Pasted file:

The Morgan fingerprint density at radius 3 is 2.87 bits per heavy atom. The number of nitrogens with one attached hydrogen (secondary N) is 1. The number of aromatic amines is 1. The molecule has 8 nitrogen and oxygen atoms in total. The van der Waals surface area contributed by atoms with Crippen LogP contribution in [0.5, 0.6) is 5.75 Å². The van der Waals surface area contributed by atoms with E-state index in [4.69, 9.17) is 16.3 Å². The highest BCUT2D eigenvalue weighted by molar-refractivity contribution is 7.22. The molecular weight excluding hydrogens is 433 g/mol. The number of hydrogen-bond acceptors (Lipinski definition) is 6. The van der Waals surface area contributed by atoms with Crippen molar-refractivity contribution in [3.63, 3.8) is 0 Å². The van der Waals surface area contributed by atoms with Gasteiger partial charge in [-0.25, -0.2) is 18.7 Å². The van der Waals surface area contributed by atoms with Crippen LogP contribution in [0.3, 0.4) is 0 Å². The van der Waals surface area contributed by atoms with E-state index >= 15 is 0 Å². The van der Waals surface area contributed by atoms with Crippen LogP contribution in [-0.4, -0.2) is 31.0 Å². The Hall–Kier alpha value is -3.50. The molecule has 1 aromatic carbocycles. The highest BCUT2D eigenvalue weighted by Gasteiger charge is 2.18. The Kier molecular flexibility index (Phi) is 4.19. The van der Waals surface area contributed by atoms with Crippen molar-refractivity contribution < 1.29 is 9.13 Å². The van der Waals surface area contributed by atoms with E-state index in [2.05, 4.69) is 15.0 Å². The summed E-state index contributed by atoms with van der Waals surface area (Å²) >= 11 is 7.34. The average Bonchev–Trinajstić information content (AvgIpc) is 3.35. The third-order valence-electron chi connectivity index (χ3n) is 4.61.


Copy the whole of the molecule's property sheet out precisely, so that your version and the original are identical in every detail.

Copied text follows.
The Morgan fingerprint density at radius 3 is 2.87 bits per heavy atom. The number of nitrogens with one attached hydrogen (secondary N) is 1. The number of aromatic amines is 1. The molecule has 8 nitrogen and oxygen atoms in total. The van der Waals surface area contributed by atoms with Crippen LogP contribution in [0.5, 0.6) is 5.75 Å². The van der Waals surface area contributed by atoms with E-state index in [4.69, 9.17) is 16.3 Å². The highest BCUT2D eigenvalue weighted by molar-refractivity contribution is 7.22. The molecular weight excluding hydrogens is 433 g/mol. The number of hydrogen-bond acceptors (Lipinski definition) is 6. The van der Waals surface area contributed by atoms with Crippen molar-refractivity contribution in [3.63, 3.8) is 0 Å². The van der Waals surface area contributed by atoms with Gasteiger partial charge in [-0.25, -0.2) is 18.7 Å². The van der Waals surface area contributed by atoms with Crippen LogP contribution in [0.3, 0.4) is 0 Å². The van der Waals surface area contributed by atoms with E-state index >= 15 is 0 Å². The van der Waals surface area contributed by atoms with Crippen LogP contribution in [-0.4, -0.2) is 31.0 Å². The Hall–Kier alpha value is -3.50. The molecule has 1 aromatic carbocycles. The highest BCUT2D eigenvalue weighted by Gasteiger charge is 2.18. The Kier molecular flexibility index (Phi) is 4.19. The van der Waals surface area contributed by atoms with Crippen molar-refractivity contribution < 1.29 is 9.13 Å². The van der Waals surface area contributed by atoms with E-state index in [2.05, 4.69) is 15.0 Å². The summed E-state index contributed by atoms with van der Waals surface area (Å²) >= 11 is 7.34. The average Bonchev–Trinajstić information content (AvgIpc) is 3.35. The third-order valence-electron chi connectivity index (χ3n) is 4.61.